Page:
Update. Seven months after we first reported about the use of fake news websites as advertising (21 September 2010), the Federal Trade Commission began taking action against those using this deceptive practice. Our original report is below. Here are stories about the FTC actions:
- 19 April 2011 – FTC Seeks to Halt 10 Operators of Fake News Sites from Making Deceptive Claims About Acai Berry Weight Loss Products
- 25 January 2012 – FTC Permanently Stops Six Operators from Using Fake News Sites that Allegedly Deceived Consumers about Acai Berry Weight-Loss Products
- 21 March 2012 – FTC Permanently Stops Two More Operations Charged with Using Fake News Sites to Deceive Consumers about Acai Berry Products, Defendants will Pay Nearly $1.5 Million to Settle Charges
- 21 March 2012 – Network News Article on FTC Blog
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Summary. Jon Stewart and Stephen Colbert host what are referred to as fake news shows. Surprisingly, today’s fake news is more honest than some “real” news sources. For example, Newsweek (an MSNBC affiliate) is displaying what could be perceived as legitimate news stories, but are really advertisements.
The links take you to other websites that appear to be legitimate news journalism websites, but are really paid advertising websites. The official looking “News 8 Consumer Report” logo at the top of this page is an example of a fake logo used by these advertising websites.
According to the Federal Trade Commission, advertising must be marked as advertising so as not to mislead consumers. One example on the Newsweek website is a clear violation of this. Pictured here is what is depicted as being “Breaking News” on the Newsweek website.
However, it’s simply an unmarked advertisement that takes you to a fake news website called the Memphis Gazette with fake news reports about consumer electronics that all lead to an online auction website.
Most legitimate websites reject advertising which simulates editorial content, or they demand that ads be clearly marked.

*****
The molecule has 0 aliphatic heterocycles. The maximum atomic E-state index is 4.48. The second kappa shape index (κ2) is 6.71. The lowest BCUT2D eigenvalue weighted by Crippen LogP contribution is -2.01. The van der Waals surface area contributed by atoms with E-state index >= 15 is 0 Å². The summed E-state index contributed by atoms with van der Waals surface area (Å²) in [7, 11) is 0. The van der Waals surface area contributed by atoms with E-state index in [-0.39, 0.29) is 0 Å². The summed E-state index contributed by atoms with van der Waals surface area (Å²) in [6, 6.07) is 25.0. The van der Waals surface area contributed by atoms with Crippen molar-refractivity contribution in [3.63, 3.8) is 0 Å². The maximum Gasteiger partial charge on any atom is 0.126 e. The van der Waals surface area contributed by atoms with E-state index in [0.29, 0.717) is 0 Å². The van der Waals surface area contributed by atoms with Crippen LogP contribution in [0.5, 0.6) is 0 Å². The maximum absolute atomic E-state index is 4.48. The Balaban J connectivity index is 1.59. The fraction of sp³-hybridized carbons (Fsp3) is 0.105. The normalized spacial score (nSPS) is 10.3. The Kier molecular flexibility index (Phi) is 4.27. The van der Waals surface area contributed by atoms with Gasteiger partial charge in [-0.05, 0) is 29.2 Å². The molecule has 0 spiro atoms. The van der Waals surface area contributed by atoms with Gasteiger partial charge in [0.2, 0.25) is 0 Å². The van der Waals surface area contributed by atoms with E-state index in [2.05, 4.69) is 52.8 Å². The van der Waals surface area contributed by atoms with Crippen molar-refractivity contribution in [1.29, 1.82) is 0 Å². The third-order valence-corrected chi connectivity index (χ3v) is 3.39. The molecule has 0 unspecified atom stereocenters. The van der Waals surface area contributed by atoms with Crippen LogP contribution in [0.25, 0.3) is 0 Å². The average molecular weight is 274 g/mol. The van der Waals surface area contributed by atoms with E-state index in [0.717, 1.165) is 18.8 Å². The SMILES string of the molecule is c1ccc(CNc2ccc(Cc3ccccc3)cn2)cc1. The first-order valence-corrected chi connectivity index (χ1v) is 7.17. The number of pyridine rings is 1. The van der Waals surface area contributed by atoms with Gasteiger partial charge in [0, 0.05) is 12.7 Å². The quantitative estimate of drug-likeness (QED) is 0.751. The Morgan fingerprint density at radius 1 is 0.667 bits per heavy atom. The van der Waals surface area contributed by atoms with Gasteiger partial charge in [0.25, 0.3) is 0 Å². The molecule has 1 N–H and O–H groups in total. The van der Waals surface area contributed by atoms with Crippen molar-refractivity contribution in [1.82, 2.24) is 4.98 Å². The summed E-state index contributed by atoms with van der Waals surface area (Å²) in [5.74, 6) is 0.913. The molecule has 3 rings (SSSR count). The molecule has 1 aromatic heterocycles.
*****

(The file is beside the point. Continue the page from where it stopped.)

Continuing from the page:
Here is an excerpt from the Washington Post Media Advertising Terms & Conditions:
5. All advertising copy that might be mistaken by a reader as news, feature or other non-advertising materials must be clearly marked “advertisement”. In the event such copy is not clearly marked, the “advertisement” notation will be added by The Washington Post. [source]
Unfortunately, Newsweek doesn’t seem to hold itself to such standards as the Washington Post. At the bottom of this page is a gallery of some images captured today from the Newsweek website and subsequent pages linked from the Newsweek website.
MSNBC and Newsweek are receiving advertising revenue as a result of these fake ads. You’ll notice the fake news links in the right hand column of the Newsweek story. Because the Newsweek page is being viewed from a computer in Iowa City, the advertising is localized to Iowa City. The stories aren’t really pertinent to Iowa City.
The first fake news link suggests that 1,000 Honda Civics will be auctioned away for $1732 in Iowa City. If you click this link, you are taken to what appears to be the website of a newspaper called the Memphis Gazette. The name is fake. It only contains more information about the auction site that is really being advertised through these fake news reports.
The second fake news link, also presenting itself as being local Iowa City news, is about $24 Apple iPad sales on the same auction website. A click on this link takes you to the News 8 Consumer Report web page. Also a fake news website. It even refers to money that can be saved by “Iowa moms” — again trying to personalize and localize the fake news story.
If you click on the links from these fake news websites, you’ll discover the SwipeAuctions.com website which promises to use the highest levels of integrity in their auctions. How can a consumer trust a website that is deceptive in their advertising practices to be honest in their business dealings?
As always, buyer beware.
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Image Gallery. Click an image below to view it in full size. Click the back button on your browser to return to this page. Note that the images below are page images and not interactive web pages so the links won’t work. Because some websites have content and advertising that is constantly changing, we took screen shots of these pages.
Document History. In 2010, the Consumer Defense Resource Group was possibly the first and only consumer group to investigate the use of fake news websites for advertising. We raised consumer awareness about this issue through a massive social network campaign. Approximately two years later, the Federal Trade Commission took action against those involved.